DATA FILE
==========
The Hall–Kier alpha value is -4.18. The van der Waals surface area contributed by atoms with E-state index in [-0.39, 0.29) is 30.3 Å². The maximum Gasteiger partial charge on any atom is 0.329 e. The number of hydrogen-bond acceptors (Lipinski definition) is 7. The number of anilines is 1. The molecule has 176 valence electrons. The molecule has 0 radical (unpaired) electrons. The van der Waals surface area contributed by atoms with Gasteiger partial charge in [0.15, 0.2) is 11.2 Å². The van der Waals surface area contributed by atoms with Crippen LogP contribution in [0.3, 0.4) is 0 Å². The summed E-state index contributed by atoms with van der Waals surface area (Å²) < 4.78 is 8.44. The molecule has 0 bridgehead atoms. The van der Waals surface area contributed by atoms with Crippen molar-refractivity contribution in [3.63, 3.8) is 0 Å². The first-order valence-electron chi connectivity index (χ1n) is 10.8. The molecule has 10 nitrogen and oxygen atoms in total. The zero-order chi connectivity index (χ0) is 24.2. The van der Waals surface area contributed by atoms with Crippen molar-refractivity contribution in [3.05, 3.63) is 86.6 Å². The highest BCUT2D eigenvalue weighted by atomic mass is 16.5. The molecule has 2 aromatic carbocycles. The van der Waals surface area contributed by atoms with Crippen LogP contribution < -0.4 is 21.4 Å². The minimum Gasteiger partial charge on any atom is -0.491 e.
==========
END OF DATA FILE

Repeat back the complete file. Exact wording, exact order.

The Hall–Kier alpha value is -4.18. The van der Waals surface area contributed by atoms with E-state index in [-0.39, 0.29) is 30.3 Å². The maximum Gasteiger partial charge on any atom is 0.329 e. The number of hydrogen-bond acceptors (Lipinski definition) is 7. The number of anilines is 1. The molecule has 176 valence electrons. The molecule has 0 radical (unpaired) electrons. The van der Waals surface area contributed by atoms with Gasteiger partial charge in [0.15, 0.2) is 11.2 Å². The van der Waals surface area contributed by atoms with Crippen LogP contribution in [0.3, 0.4) is 0 Å². The summed E-state index contributed by atoms with van der Waals surface area (Å²) < 4.78 is 8.44. The molecule has 0 bridgehead atoms. The van der Waals surface area contributed by atoms with Crippen molar-refractivity contribution in [3.63, 3.8) is 0 Å². The first-order valence-electron chi connectivity index (χ1n) is 10.8. The molecule has 10 nitrogen and oxygen atoms in total. The zero-order chi connectivity index (χ0) is 24.2. The van der Waals surface area contributed by atoms with Crippen molar-refractivity contribution in [3.05, 3.63) is 86.6 Å². The highest BCUT2D eigenvalue weighted by atomic mass is 16.5. The molecule has 2 aromatic carbocycles. The van der Waals surface area contributed by atoms with Crippen LogP contribution < -0.4 is 21.4 Å². The minimum Gasteiger partial charge on any atom is -0.491 e.